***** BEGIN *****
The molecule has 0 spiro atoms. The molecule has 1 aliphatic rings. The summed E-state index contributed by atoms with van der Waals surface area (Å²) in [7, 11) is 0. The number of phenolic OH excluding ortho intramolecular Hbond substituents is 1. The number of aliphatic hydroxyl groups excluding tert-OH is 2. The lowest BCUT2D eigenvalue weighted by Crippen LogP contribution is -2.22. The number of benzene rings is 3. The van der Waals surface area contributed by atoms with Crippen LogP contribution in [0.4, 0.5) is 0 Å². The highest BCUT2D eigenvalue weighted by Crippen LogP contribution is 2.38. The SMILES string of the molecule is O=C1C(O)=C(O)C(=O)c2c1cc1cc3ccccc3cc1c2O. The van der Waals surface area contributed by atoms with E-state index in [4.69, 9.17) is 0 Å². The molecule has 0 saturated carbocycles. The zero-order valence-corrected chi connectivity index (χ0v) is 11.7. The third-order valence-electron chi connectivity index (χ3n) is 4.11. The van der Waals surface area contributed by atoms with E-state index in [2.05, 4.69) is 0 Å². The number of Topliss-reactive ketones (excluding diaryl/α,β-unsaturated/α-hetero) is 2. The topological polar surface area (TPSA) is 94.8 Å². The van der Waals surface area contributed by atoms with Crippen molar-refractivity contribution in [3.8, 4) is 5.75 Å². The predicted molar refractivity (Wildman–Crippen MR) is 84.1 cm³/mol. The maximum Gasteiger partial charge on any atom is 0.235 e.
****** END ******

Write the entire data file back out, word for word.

The molecule has 0 spiro atoms. The molecule has 1 aliphatic rings. The summed E-state index contributed by atoms with van der Waals surface area (Å²) in [7, 11) is 0. The number of phenolic OH excluding ortho intramolecular Hbond substituents is 1. The number of aliphatic hydroxyl groups excluding tert-OH is 2. The lowest BCUT2D eigenvalue weighted by Crippen LogP contribution is -2.22. The number of benzene rings is 3. The van der Waals surface area contributed by atoms with Crippen LogP contribution in [0.4, 0.5) is 0 Å². The highest BCUT2D eigenvalue weighted by Crippen LogP contribution is 2.38. The SMILES string of the molecule is O=C1C(O)=C(O)C(=O)c2c1cc1cc3ccccc3cc1c2O. The van der Waals surface area contributed by atoms with E-state index in [4.69, 9.17) is 0 Å². The molecule has 0 saturated carbocycles. The zero-order valence-corrected chi connectivity index (χ0v) is 11.7. The third-order valence-electron chi connectivity index (χ3n) is 4.11. The van der Waals surface area contributed by atoms with E-state index in [2.05, 4.69) is 0 Å². The number of Topliss-reactive ketones (excluding diaryl/α,β-unsaturated/α-hetero) is 2. The topological polar surface area (TPSA) is 94.8 Å². The van der Waals surface area contributed by atoms with Crippen molar-refractivity contribution in [3.8, 4) is 5.75 Å². The predicted molar refractivity (Wildman–Crippen MR) is 84.1 cm³/mol. The maximum Gasteiger partial charge on any atom is 0.235 e.